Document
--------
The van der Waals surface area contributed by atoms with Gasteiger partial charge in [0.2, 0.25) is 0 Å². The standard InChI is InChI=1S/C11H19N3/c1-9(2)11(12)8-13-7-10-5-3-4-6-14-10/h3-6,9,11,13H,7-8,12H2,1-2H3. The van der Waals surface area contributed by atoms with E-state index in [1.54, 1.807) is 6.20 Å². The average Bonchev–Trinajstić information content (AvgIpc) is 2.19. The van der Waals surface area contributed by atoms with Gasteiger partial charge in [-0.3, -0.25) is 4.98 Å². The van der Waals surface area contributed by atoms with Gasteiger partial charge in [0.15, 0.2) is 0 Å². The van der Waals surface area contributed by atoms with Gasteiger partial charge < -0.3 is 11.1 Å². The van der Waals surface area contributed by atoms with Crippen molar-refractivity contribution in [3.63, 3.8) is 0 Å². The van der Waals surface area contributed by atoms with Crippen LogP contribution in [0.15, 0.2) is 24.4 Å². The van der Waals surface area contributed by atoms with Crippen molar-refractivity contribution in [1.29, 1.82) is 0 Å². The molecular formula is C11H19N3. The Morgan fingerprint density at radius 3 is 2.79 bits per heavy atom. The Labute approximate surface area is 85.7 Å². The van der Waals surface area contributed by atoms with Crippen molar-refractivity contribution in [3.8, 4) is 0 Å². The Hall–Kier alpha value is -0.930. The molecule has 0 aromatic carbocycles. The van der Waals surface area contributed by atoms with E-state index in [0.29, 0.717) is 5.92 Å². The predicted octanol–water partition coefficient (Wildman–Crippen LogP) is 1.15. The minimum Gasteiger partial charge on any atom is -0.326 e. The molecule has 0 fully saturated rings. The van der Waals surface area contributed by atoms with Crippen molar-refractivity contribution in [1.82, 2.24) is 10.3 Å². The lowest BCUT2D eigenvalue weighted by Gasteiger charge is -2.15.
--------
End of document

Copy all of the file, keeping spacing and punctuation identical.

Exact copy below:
The van der Waals surface area contributed by atoms with Gasteiger partial charge in [0.2, 0.25) is 0 Å². The standard InChI is InChI=1S/C11H19N3/c1-9(2)11(12)8-13-7-10-5-3-4-6-14-10/h3-6,9,11,13H,7-8,12H2,1-2H3. The van der Waals surface area contributed by atoms with E-state index in [1.54, 1.807) is 6.20 Å². The average Bonchev–Trinajstić information content (AvgIpc) is 2.19. The van der Waals surface area contributed by atoms with Gasteiger partial charge in [-0.3, -0.25) is 4.98 Å². The van der Waals surface area contributed by atoms with Gasteiger partial charge in [0.15, 0.2) is 0 Å². The van der Waals surface area contributed by atoms with Gasteiger partial charge < -0.3 is 11.1 Å². The van der Waals surface area contributed by atoms with Crippen molar-refractivity contribution in [3.63, 3.8) is 0 Å². The van der Waals surface area contributed by atoms with Crippen LogP contribution in [0.15, 0.2) is 24.4 Å². The van der Waals surface area contributed by atoms with Crippen molar-refractivity contribution in [1.29, 1.82) is 0 Å². The molecular formula is C11H19N3. The Morgan fingerprint density at radius 3 is 2.79 bits per heavy atom. The Labute approximate surface area is 85.7 Å². The van der Waals surface area contributed by atoms with Crippen molar-refractivity contribution in [3.8, 4) is 0 Å². The Hall–Kier alpha value is -0.930. The molecule has 0 aromatic carbocycles. The van der Waals surface area contributed by atoms with E-state index in [0.29, 0.717) is 5.92 Å². The predicted octanol–water partition coefficient (Wildman–Crippen LogP) is 1.15. The minimum Gasteiger partial charge on any atom is -0.326 e. The molecule has 0 fully saturated rings. The van der Waals surface area contributed by atoms with Crippen molar-refractivity contribution in [1.82, 2.24) is 10.3 Å². The lowest BCUT2D eigenvalue weighted by Gasteiger charge is -2.15.